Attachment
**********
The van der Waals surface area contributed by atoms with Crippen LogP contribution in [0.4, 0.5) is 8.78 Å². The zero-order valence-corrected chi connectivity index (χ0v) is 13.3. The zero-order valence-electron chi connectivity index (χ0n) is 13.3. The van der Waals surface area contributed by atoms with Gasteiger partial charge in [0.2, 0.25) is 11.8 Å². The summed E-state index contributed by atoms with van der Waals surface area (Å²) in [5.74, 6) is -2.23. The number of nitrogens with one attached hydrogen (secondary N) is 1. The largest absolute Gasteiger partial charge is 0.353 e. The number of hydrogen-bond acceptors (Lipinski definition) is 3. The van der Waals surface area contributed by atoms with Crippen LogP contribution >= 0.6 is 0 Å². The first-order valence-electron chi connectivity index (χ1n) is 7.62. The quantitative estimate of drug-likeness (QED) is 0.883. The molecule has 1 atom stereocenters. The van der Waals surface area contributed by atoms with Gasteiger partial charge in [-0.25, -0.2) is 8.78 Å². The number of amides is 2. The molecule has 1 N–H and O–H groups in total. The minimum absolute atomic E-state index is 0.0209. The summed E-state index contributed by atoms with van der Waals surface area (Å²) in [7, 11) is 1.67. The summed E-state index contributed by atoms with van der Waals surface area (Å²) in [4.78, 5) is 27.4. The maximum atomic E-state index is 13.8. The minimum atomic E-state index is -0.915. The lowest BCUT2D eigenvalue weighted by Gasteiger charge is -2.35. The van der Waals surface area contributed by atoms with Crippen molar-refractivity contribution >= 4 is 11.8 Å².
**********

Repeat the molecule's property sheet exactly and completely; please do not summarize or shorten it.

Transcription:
The van der Waals surface area contributed by atoms with Crippen LogP contribution in [0.4, 0.5) is 8.78 Å². The zero-order valence-corrected chi connectivity index (χ0v) is 13.3. The zero-order valence-electron chi connectivity index (χ0n) is 13.3. The van der Waals surface area contributed by atoms with Gasteiger partial charge in [0.2, 0.25) is 11.8 Å². The summed E-state index contributed by atoms with van der Waals surface area (Å²) in [5.74, 6) is -2.23. The number of nitrogens with one attached hydrogen (secondary N) is 1. The largest absolute Gasteiger partial charge is 0.353 e. The number of hydrogen-bond acceptors (Lipinski definition) is 3. The van der Waals surface area contributed by atoms with Crippen LogP contribution >= 0.6 is 0 Å². The first-order valence-electron chi connectivity index (χ1n) is 7.62. The quantitative estimate of drug-likeness (QED) is 0.883. The molecule has 1 atom stereocenters. The van der Waals surface area contributed by atoms with Gasteiger partial charge in [-0.25, -0.2) is 8.78 Å². The number of amides is 2. The molecule has 1 N–H and O–H groups in total. The minimum absolute atomic E-state index is 0.0209. The summed E-state index contributed by atoms with van der Waals surface area (Å²) in [7, 11) is 1.67. The summed E-state index contributed by atoms with van der Waals surface area (Å²) in [4.78, 5) is 27.4. The maximum atomic E-state index is 13.8. The minimum atomic E-state index is -0.915. The lowest BCUT2D eigenvalue weighted by Gasteiger charge is -2.35. The van der Waals surface area contributed by atoms with Crippen molar-refractivity contribution >= 4 is 11.8 Å².